The Criticality of Scaffolding Out Documentation

06/07/20161 Min Read — In Project Management, Testing

You're a project manager, coordinator, QA or a lead. Whatever your role or title, you're helping to steer the ship and leading by example, with or without authority. You're just making it happen. One of the most important things you can do for the success of a longer-term project is Documentation. Yes. Where information goes to die. Or that's what they say. Don't believe them.

If you've got a codebase, it deserves a readme. If it's hosted on GitHub you get a fantastic Wiki alongside the repo for free. If you're using Jira, it integrates perfectly with Confluence. Whatever it is. You can also just spin up a folder in the code or design source and let it live alongside. It really doesn't matter, it just needs to exist.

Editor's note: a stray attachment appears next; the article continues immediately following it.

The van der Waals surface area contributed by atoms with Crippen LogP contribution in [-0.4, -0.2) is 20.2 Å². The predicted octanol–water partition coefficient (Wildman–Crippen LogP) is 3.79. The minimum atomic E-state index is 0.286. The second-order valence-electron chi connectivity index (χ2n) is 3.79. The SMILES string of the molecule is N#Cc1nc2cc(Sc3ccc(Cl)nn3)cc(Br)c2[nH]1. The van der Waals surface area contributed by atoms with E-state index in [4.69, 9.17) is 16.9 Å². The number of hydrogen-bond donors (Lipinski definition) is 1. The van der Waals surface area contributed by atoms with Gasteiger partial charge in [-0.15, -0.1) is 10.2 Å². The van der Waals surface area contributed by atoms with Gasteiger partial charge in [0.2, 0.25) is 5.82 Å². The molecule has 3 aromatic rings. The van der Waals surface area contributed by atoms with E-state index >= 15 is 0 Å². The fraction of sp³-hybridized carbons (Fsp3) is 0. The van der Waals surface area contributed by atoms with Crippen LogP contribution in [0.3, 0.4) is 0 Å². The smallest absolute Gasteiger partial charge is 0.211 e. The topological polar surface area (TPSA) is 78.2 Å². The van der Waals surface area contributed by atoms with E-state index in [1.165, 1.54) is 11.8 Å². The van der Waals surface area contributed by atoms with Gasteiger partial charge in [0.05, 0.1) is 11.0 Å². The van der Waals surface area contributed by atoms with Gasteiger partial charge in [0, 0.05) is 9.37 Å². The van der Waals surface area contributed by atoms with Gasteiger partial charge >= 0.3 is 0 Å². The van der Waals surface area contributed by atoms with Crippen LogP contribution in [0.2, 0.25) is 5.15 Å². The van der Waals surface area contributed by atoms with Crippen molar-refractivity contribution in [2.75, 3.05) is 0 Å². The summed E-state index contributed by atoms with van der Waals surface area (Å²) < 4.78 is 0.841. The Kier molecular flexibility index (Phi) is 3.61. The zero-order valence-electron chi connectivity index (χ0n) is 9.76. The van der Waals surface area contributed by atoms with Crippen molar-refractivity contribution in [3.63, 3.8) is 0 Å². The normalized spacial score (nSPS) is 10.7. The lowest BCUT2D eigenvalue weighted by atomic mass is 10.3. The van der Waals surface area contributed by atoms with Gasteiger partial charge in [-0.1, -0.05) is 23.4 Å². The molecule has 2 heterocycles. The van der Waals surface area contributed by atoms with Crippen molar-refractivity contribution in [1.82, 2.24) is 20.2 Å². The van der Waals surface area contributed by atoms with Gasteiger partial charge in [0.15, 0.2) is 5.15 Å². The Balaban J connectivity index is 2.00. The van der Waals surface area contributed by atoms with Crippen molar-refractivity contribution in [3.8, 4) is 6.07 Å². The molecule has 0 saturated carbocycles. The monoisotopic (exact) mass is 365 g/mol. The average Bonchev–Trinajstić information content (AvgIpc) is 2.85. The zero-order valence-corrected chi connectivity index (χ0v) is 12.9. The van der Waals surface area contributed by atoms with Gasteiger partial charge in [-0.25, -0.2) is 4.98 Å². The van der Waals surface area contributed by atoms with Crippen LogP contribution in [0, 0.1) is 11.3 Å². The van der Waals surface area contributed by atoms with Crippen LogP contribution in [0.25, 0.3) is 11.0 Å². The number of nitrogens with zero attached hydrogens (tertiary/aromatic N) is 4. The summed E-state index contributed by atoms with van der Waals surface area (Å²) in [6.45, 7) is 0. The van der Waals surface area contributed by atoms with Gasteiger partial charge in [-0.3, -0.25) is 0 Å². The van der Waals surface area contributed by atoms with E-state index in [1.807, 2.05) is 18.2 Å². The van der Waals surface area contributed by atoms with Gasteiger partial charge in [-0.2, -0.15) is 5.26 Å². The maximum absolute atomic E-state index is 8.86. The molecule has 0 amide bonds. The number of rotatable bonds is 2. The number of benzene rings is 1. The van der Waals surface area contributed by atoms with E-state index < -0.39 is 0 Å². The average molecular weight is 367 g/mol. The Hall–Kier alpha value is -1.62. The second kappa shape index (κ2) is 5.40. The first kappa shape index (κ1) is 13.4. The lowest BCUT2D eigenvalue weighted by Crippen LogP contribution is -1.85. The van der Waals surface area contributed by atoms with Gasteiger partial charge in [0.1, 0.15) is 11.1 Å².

Everyone thinks it's someone else's job or something we can do later. The problem with Just In Time documentation is you're only looking for it when it's needed and then it's too late. So build it in from day one. Before you even kick off the project with the team. Pick your tool and start stubbing out the topics. You know you will need a quick list of resources. You know that the team will need quick access to stakeholder contact info.

Have a culture of capture. If it's not in the project tracker or the documentation, it doesn't exist. You run meetings, use moments of ambiguities or questioning to remind people "Oh, yes, that's captured in the wiki", "sounds like something we should spin up a new page for", "you can do a wiki sweep if you're not sure where to start". Etc.

Plant the seeds and the team will water them. Just remember to pull weeds and tend to the garden.